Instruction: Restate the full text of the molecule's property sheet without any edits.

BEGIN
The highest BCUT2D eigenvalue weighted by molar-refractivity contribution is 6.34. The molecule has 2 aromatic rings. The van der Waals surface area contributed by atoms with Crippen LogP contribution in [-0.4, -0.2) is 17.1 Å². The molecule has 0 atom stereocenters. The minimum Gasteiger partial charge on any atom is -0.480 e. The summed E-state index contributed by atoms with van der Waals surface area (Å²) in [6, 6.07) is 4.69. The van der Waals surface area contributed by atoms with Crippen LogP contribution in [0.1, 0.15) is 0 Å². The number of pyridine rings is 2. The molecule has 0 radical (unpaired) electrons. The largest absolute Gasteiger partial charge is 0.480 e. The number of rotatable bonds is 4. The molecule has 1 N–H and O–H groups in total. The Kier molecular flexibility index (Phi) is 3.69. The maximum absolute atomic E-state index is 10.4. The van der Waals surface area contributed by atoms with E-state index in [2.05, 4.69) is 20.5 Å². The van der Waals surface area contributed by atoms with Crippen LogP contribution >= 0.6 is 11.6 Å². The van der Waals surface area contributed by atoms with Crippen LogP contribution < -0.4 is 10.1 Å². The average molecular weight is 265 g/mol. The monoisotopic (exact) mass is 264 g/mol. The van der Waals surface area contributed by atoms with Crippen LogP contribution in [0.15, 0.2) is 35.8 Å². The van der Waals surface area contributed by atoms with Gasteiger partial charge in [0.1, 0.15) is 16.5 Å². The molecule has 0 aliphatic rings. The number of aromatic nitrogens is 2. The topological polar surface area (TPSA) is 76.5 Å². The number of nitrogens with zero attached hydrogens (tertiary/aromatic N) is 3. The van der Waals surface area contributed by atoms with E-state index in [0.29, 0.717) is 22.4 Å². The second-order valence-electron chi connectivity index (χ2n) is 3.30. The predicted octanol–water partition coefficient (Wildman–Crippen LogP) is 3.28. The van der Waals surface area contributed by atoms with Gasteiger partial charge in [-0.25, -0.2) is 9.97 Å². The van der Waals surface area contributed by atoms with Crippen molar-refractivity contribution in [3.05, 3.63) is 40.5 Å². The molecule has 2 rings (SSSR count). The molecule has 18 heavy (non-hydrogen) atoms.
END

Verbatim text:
The highest BCUT2D eigenvalue weighted by molar-refractivity contribution is 6.34. The molecule has 2 aromatic rings. The van der Waals surface area contributed by atoms with Crippen LogP contribution in [-0.4, -0.2) is 17.1 Å². The molecule has 0 atom stereocenters. The minimum Gasteiger partial charge on any atom is -0.480 e. The summed E-state index contributed by atoms with van der Waals surface area (Å²) in [6, 6.07) is 4.69. The van der Waals surface area contributed by atoms with Crippen LogP contribution in [0.1, 0.15) is 0 Å². The number of pyridine rings is 2. The molecule has 0 radical (unpaired) electrons. The largest absolute Gasteiger partial charge is 0.480 e. The number of rotatable bonds is 4. The molecule has 1 N–H and O–H groups in total. The Kier molecular flexibility index (Phi) is 3.69. The maximum absolute atomic E-state index is 10.4. The van der Waals surface area contributed by atoms with E-state index in [2.05, 4.69) is 20.5 Å². The van der Waals surface area contributed by atoms with Crippen LogP contribution >= 0.6 is 11.6 Å². The van der Waals surface area contributed by atoms with Crippen LogP contribution < -0.4 is 10.1 Å². The average molecular weight is 265 g/mol. The monoisotopic (exact) mass is 264 g/mol. The van der Waals surface area contributed by atoms with Crippen LogP contribution in [0.15, 0.2) is 35.8 Å². The van der Waals surface area contributed by atoms with Gasteiger partial charge in [0.1, 0.15) is 16.5 Å². The molecule has 0 aliphatic rings. The number of aromatic nitrogens is 2. The topological polar surface area (TPSA) is 76.5 Å². The number of nitrogens with zero attached hydrogens (tertiary/aromatic N) is 3. The van der Waals surface area contributed by atoms with E-state index in [0.29, 0.717) is 22.4 Å². The second-order valence-electron chi connectivity index (χ2n) is 3.30. The predicted octanol–water partition coefficient (Wildman–Crippen LogP) is 3.28. The van der Waals surface area contributed by atoms with Gasteiger partial charge in [-0.25, -0.2) is 9.97 Å². The van der Waals surface area contributed by atoms with Crippen molar-refractivity contribution in [3.05, 3.63) is 40.5 Å². The molecule has 2 rings (SSSR count). The molecule has 18 heavy (non-hydrogen) atoms.